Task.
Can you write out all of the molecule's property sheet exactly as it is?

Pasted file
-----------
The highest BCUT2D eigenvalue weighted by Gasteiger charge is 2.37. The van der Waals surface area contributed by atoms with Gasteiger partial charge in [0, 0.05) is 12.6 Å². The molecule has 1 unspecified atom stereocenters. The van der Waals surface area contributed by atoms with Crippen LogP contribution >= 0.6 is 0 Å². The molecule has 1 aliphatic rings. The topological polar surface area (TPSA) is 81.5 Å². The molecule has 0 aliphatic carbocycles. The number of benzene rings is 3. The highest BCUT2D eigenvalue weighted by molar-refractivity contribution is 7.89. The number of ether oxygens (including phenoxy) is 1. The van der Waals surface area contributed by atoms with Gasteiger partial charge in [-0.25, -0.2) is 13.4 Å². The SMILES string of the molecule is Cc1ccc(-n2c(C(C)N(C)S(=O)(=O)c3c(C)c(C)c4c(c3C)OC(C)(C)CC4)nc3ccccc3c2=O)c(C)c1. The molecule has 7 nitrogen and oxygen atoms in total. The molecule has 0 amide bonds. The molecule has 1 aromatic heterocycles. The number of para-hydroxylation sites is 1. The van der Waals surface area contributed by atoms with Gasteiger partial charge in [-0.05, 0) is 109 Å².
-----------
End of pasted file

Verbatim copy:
The highest BCUT2D eigenvalue weighted by Gasteiger charge is 2.37. The van der Waals surface area contributed by atoms with Gasteiger partial charge in [0, 0.05) is 12.6 Å². The molecule has 1 unspecified atom stereocenters. The van der Waals surface area contributed by atoms with Crippen LogP contribution >= 0.6 is 0 Å². The molecule has 1 aliphatic rings. The topological polar surface area (TPSA) is 81.5 Å². The molecule has 0 aliphatic carbocycles. The number of benzene rings is 3. The highest BCUT2D eigenvalue weighted by molar-refractivity contribution is 7.89. The number of ether oxygens (including phenoxy) is 1. The van der Waals surface area contributed by atoms with Gasteiger partial charge in [-0.25, -0.2) is 13.4 Å². The SMILES string of the molecule is Cc1ccc(-n2c(C(C)N(C)S(=O)(=O)c3c(C)c(C)c4c(c3C)OC(C)(C)CC4)nc3ccccc3c2=O)c(C)c1. The molecule has 7 nitrogen and oxygen atoms in total. The molecule has 0 amide bonds. The molecule has 1 aromatic heterocycles. The number of para-hydroxylation sites is 1. The van der Waals surface area contributed by atoms with Gasteiger partial charge in [-0.05, 0) is 109 Å².